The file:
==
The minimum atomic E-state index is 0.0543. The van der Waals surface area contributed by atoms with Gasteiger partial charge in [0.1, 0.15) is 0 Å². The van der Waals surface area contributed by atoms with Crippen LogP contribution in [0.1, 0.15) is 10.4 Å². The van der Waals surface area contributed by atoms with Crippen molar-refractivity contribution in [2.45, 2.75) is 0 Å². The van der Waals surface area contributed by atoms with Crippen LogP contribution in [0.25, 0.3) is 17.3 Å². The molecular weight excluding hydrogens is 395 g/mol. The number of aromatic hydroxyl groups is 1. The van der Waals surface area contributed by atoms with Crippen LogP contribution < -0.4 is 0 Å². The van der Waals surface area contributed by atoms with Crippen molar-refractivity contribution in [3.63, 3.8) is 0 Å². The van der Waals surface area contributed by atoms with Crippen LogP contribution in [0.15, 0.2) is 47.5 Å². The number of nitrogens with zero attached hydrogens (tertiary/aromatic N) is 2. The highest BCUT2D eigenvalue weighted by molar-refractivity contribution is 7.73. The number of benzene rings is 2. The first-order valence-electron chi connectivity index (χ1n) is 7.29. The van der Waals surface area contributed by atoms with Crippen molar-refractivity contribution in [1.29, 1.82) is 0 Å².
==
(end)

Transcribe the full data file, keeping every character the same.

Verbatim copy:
The minimum atomic E-state index is 0.0543. The van der Waals surface area contributed by atoms with Gasteiger partial charge in [0.1, 0.15) is 0 Å². The van der Waals surface area contributed by atoms with Crippen LogP contribution in [0.1, 0.15) is 10.4 Å². The van der Waals surface area contributed by atoms with Crippen molar-refractivity contribution in [2.45, 2.75) is 0 Å². The van der Waals surface area contributed by atoms with Crippen LogP contribution in [0.25, 0.3) is 17.3 Å². The molecular weight excluding hydrogens is 395 g/mol. The number of aromatic hydroxyl groups is 1. The van der Waals surface area contributed by atoms with Crippen LogP contribution < -0.4 is 0 Å². The van der Waals surface area contributed by atoms with Crippen molar-refractivity contribution in [3.63, 3.8) is 0 Å². The van der Waals surface area contributed by atoms with Crippen LogP contribution in [0.15, 0.2) is 47.5 Å². The number of nitrogens with zero attached hydrogens (tertiary/aromatic N) is 2. The highest BCUT2D eigenvalue weighted by molar-refractivity contribution is 7.73. The number of benzene rings is 2. The first-order valence-electron chi connectivity index (χ1n) is 7.29. The van der Waals surface area contributed by atoms with Crippen molar-refractivity contribution in [1.29, 1.82) is 0 Å².